As college graduates prepare for a new life without textbooks and daily homework, they begin to ask the big questions: How will I start paying for my student loans? Where will I find a job? And what about health insurance?
Although the first two questions can be quite challenging, purchasing health insurance should be less difficult.
The good news: Under the Affordable Care Act, parents can keep their dependents on their health plan until they turn 26 years old. They can join or remain on their parents' plan even if they are:
- Living in a separate location
- Financially independent
- Eligible to enroll in their employer's health plan
They must be within the health plan's service area to access care, whether living in or visiting that area.
For graduates opting to spend time traveling, many plans do offer coverage options when outside of the service area. These could be anything from a retail clinic to an after-hours nurse line to telehealth (virtual visits with a provider over the phone or on a computer). Parents should check with their health plan to find out what is offered.
When remaining on a parent's policy is not the best option for a graduate, Michael Byrd, chief business development officer for Sharp Health Plan says, "Try to secure a position with an employer that offers health benefits. If this is not something you are able or want to do, you can either purchase insurance directly from a health plan or pick your own plan through a state insurance exchange. Most states have their own exchange. In California, it's Covered California."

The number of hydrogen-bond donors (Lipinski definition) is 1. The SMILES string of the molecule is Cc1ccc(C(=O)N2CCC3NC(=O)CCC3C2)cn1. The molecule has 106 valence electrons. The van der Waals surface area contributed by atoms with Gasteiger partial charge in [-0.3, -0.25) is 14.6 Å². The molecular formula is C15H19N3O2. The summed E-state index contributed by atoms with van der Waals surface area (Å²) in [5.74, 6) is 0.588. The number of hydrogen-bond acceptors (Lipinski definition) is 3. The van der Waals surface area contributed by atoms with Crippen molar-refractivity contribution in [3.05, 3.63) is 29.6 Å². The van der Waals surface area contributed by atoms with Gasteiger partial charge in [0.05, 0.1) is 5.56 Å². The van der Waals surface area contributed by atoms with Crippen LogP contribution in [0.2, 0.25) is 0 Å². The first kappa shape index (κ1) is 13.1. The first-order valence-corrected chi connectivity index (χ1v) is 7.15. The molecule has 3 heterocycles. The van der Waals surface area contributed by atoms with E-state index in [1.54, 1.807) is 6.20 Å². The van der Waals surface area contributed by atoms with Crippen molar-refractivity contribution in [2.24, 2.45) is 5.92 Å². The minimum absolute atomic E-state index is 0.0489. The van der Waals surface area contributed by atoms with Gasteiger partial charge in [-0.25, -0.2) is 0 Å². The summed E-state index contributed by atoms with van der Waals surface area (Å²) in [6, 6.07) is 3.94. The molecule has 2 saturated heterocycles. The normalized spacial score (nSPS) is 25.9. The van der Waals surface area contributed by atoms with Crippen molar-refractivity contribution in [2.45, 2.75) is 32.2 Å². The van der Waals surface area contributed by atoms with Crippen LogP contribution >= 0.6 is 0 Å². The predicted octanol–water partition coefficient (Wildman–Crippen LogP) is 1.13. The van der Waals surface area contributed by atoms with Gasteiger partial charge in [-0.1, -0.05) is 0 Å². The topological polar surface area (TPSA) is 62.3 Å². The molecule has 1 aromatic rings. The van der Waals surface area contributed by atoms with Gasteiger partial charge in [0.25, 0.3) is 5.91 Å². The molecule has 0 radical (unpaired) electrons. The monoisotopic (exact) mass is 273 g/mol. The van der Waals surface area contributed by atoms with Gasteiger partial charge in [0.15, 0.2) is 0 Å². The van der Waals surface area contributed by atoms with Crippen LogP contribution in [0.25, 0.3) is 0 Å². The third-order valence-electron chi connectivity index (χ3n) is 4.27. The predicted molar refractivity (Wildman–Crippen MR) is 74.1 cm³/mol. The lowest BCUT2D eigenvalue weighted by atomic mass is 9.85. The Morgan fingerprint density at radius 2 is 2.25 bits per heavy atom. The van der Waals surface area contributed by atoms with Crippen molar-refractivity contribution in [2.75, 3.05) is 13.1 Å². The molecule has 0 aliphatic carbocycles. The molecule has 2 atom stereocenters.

New graduates searching for insurance will find the lowest health plan premiums with an HMO plan. HMO stands for health maintenance organization. It is a type of health insurance plan that includes a primary care doctor who manages all of a member's health care needs within a network of local health care providers.
If graduates want more flexibility in how they access physicians and health care, PPO or POS plans are also options, but they will likely pay more for them:
• PPO stands for preferred provider organization. This plan offers flexibility and more choices. Members can go to any health care professional without a referral, in or out of their network. Keep in mind that out-of-pocket costs are lower when members stay within the network.
• POS stands for point of service. This plan has qualities of both an HMO and a PPO. It allows members to pay less to see doctors that belong to the plan's network, although the choices are more limited. This plan also requires members to get a referral from their primary care doctor to see a specialist.
With a little research, graduates can make the experience of purchasing health insurance for the first time a little easier.